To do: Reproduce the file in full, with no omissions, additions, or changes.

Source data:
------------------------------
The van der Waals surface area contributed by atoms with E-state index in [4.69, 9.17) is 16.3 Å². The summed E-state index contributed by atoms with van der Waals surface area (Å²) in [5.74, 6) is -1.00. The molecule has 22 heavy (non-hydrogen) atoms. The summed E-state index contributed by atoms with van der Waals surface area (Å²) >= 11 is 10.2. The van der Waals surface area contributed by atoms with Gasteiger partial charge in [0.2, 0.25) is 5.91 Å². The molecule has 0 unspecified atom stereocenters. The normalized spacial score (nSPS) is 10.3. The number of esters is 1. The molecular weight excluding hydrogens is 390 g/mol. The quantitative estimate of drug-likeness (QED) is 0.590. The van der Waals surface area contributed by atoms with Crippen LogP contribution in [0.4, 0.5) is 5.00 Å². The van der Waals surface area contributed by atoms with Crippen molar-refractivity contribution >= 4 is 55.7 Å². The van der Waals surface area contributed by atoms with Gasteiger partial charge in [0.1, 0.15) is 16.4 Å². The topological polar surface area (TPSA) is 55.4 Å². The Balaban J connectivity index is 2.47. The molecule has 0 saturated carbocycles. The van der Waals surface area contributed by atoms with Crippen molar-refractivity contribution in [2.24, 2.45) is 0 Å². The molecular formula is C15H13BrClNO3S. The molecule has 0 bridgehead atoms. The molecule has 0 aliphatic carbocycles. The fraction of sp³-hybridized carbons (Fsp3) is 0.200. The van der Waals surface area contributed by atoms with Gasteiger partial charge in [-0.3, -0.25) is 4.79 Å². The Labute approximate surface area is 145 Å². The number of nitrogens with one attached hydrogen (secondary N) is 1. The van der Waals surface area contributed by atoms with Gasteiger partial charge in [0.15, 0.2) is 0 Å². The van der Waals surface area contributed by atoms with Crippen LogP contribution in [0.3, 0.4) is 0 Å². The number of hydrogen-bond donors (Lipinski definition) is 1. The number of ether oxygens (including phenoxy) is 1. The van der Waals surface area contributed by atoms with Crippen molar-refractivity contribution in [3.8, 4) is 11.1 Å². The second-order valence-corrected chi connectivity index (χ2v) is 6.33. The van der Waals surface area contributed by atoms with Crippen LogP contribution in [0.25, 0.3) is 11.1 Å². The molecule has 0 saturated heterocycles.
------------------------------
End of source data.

The van der Waals surface area contributed by atoms with E-state index in [4.69, 9.17) is 16.3 Å². The summed E-state index contributed by atoms with van der Waals surface area (Å²) in [5.74, 6) is -1.00. The molecule has 22 heavy (non-hydrogen) atoms. The summed E-state index contributed by atoms with van der Waals surface area (Å²) >= 11 is 10.2. The van der Waals surface area contributed by atoms with Gasteiger partial charge in [0.2, 0.25) is 5.91 Å². The molecule has 0 unspecified atom stereocenters. The normalized spacial score (nSPS) is 10.3. The number of esters is 1. The molecular weight excluding hydrogens is 390 g/mol. The quantitative estimate of drug-likeness (QED) is 0.590. The van der Waals surface area contributed by atoms with Crippen LogP contribution in [0.4, 0.5) is 5.00 Å². The van der Waals surface area contributed by atoms with Crippen molar-refractivity contribution >= 4 is 55.7 Å². The van der Waals surface area contributed by atoms with Gasteiger partial charge in [0.1, 0.15) is 16.4 Å². The topological polar surface area (TPSA) is 55.4 Å². The Balaban J connectivity index is 2.47. The molecule has 0 saturated carbocycles. The van der Waals surface area contributed by atoms with Crippen molar-refractivity contribution in [2.24, 2.45) is 0 Å². The molecular formula is C15H13BrClNO3S. The molecule has 0 bridgehead atoms. The molecule has 0 aliphatic carbocycles. The fraction of sp³-hybridized carbons (Fsp3) is 0.200. The van der Waals surface area contributed by atoms with Gasteiger partial charge in [-0.3, -0.25) is 4.79 Å². The Labute approximate surface area is 145 Å². The number of nitrogens with one attached hydrogen (secondary N) is 1. The van der Waals surface area contributed by atoms with Gasteiger partial charge in [0.15, 0.2) is 0 Å². The van der Waals surface area contributed by atoms with Crippen LogP contribution in [0.3, 0.4) is 0 Å². The number of hydrogen-bond donors (Lipinski definition) is 1. The number of ether oxygens (including phenoxy) is 1. The van der Waals surface area contributed by atoms with Crippen molar-refractivity contribution in [3.8, 4) is 11.1 Å². The second-order valence-corrected chi connectivity index (χ2v) is 6.33. The van der Waals surface area contributed by atoms with Crippen LogP contribution in [0.25, 0.3) is 11.1 Å². The molecule has 0 saturated heterocycles.